Associate professor Dr.Kristina Kundelienė, Head of Accounting and Finance Study Programmes at Kaunas University of Technology, School of Economics and Business (KTU SEB), shares her thoughts on the current state of university education and the challenges faced by today's students. She discusses the attitudes of different generations of students, the importance of motivation and discipline, the role of parents and environment in career choices, the benefits of using ACCA's Accelerate program, and the future of education in the age of technology.
We discussed some questions:
1. There is a stereotype that each new generation of students is inferior to the previous one. It is strange to comment on this myth seriously, but we would like you to tell us what current students are distracted by and what was the reason for not passing exams 5 years ago. What is the main threat to a student's education – parties, social networks, computer games, addictive hobbies, burnout, part-time jobs?
I would not agree that each new generation of students is inferior to the previous one. Rather, I observe a volatile fluctuation and certainly a change in the attitudes of young people. We can certainly relate this to generational theory. Until recently, the university was predominantly attended by Generation Y. They are characterized by self-seeking, a thirst for freedom and pleasure, and a need for extrinsic motivation. These millennials, however, are often labelled as being lazy, narcissistic, and spoiled. Lack of intrinsic motivation and discipline often led to unsatisfactory study results and exam failures. Today, Generation Z, or the Centennials, are entering the classroom, with the internet and technology as their hallmark from the cradle. Generation Z is very mobile and not afraid to change their choices: workplace, field of study, etc. They do not like routine and are strongly self-oriented, but often lack interpersonal communication skills, especially when face-to-face. This is not surprising, as young people are most used to communicating through technology. However, Generation Z is really looking forward to the feedback from which they learn. It is also very important for them to feel satisfied with their activities. So well-chosen innovative study methods and effective feedback in the study process are key success factors.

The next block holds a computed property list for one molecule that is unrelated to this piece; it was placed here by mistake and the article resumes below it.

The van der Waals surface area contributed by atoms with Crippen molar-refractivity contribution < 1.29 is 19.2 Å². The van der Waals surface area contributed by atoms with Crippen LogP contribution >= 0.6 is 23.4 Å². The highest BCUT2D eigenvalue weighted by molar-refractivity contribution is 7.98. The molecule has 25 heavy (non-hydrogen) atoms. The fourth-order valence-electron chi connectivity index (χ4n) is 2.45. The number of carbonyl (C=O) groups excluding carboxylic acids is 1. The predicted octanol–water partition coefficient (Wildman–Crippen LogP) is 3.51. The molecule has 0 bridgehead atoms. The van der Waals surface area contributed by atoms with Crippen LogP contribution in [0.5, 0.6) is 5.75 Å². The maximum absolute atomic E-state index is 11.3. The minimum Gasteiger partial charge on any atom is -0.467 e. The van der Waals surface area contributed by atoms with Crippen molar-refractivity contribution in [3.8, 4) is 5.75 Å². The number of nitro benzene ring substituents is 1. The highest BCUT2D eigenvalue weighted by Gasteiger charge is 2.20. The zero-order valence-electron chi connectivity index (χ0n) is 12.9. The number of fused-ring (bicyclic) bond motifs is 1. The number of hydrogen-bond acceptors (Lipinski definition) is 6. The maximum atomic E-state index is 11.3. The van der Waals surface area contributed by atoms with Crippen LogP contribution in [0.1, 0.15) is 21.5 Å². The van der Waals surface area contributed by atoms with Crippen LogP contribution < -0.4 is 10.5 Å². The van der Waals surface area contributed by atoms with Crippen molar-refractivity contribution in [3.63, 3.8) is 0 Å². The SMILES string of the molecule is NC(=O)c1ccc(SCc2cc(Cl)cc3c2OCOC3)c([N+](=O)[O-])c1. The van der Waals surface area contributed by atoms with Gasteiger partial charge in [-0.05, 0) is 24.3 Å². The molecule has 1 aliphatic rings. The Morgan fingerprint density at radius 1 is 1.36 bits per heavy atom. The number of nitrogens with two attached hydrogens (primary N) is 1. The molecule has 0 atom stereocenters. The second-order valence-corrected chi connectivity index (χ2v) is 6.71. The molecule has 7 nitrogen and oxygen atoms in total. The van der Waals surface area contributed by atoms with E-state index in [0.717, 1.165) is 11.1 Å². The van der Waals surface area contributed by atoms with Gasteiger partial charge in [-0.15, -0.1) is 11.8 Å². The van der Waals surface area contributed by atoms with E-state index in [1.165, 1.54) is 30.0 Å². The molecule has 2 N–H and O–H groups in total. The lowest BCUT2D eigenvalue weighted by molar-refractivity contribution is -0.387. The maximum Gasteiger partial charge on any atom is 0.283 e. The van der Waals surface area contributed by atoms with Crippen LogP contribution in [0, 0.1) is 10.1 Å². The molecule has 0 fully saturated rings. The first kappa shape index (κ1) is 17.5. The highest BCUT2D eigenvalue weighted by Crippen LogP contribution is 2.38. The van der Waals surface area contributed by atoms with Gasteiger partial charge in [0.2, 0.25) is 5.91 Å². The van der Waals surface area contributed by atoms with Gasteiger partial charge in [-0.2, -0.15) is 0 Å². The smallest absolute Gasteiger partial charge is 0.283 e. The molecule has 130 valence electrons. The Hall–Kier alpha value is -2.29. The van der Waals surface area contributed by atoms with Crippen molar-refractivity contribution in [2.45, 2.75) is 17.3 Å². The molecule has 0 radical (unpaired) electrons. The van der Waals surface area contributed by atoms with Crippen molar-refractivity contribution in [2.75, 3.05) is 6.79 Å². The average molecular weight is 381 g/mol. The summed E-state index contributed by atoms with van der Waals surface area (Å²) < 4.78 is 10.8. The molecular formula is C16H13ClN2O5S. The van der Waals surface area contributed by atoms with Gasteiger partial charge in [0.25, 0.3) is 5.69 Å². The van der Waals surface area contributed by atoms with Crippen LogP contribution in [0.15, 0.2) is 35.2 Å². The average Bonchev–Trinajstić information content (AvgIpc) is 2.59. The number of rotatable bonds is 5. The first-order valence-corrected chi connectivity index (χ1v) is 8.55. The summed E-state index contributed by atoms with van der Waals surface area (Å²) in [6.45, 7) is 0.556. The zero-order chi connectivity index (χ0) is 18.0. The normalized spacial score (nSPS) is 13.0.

2. Does the level of students’ awareness is changing? What percentage of the guys ended up at the faculties by chance / their parents wanted, and how many purposefully came to build their future and are preparing for a career?
Young people who have only just left school often do not know, or at least have a lot of doubts about their future career path. Parents or other people in the immediate environment play an important role in the choice of undergraduate studies. Unfortunately, every year, we see students who drop out because of an inappropriate choice of study programme. In contrast, people who are motivated and usually already have work experience in the accounting/finance field choose to study for a Master's degree. It is particularly encouraging to see faculty graduates returning after a 1-3 year hiatus to continue their studies at KTU SEB. The main reasons for choosing the Accounting and Auditing programme are the need to deepen knowledge in the accounting/auditing field and the ACCA accreditation, which reflects the high quality of studies.
3. How often do students use Accelerate and what is needed for this from your perspective?